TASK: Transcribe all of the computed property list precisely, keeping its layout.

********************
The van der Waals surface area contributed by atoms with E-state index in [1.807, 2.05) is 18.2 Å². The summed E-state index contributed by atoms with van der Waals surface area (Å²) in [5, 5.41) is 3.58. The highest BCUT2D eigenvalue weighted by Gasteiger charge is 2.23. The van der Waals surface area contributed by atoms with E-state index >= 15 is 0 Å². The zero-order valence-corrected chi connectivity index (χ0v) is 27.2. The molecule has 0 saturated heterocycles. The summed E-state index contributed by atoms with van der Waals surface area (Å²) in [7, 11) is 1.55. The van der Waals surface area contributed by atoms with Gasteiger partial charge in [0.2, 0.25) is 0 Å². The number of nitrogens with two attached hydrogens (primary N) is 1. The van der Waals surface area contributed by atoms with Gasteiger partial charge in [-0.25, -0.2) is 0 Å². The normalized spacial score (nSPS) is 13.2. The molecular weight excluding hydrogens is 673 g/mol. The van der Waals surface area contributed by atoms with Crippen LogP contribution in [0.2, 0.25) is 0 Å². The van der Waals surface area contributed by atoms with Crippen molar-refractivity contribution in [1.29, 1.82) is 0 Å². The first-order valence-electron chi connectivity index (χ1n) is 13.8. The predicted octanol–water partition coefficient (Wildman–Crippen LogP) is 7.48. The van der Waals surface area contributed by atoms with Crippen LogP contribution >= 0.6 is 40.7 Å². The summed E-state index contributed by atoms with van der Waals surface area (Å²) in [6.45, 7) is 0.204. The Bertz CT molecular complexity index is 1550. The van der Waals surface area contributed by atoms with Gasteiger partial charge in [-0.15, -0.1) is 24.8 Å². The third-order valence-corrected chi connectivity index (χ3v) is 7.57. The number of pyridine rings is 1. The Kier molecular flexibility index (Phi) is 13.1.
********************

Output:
The van der Waals surface area contributed by atoms with E-state index in [1.807, 2.05) is 18.2 Å². The summed E-state index contributed by atoms with van der Waals surface area (Å²) in [5, 5.41) is 3.58. The highest BCUT2D eigenvalue weighted by Gasteiger charge is 2.23. The van der Waals surface area contributed by atoms with E-state index >= 15 is 0 Å². The zero-order valence-corrected chi connectivity index (χ0v) is 27.2. The molecule has 0 saturated heterocycles. The summed E-state index contributed by atoms with van der Waals surface area (Å²) in [7, 11) is 1.55. The van der Waals surface area contributed by atoms with Gasteiger partial charge in [0.2, 0.25) is 0 Å². The number of nitrogens with two attached hydrogens (primary N) is 1. The van der Waals surface area contributed by atoms with Gasteiger partial charge in [-0.25, -0.2) is 0 Å². The normalized spacial score (nSPS) is 13.2. The molecular weight excluding hydrogens is 673 g/mol. The van der Waals surface area contributed by atoms with Crippen LogP contribution in [0.2, 0.25) is 0 Å². The van der Waals surface area contributed by atoms with Crippen molar-refractivity contribution in [1.29, 1.82) is 0 Å². The first-order valence-electron chi connectivity index (χ1n) is 13.8. The predicted octanol–water partition coefficient (Wildman–Crippen LogP) is 7.48. The van der Waals surface area contributed by atoms with Crippen LogP contribution >= 0.6 is 40.7 Å². The summed E-state index contributed by atoms with van der Waals surface area (Å²) in [6.45, 7) is 0.204. The Bertz CT molecular complexity index is 1550. The van der Waals surface area contributed by atoms with Gasteiger partial charge in [-0.15, -0.1) is 24.8 Å². The third-order valence-corrected chi connectivity index (χ3v) is 7.57. The number of pyridine rings is 1. The Kier molecular flexibility index (Phi) is 13.1.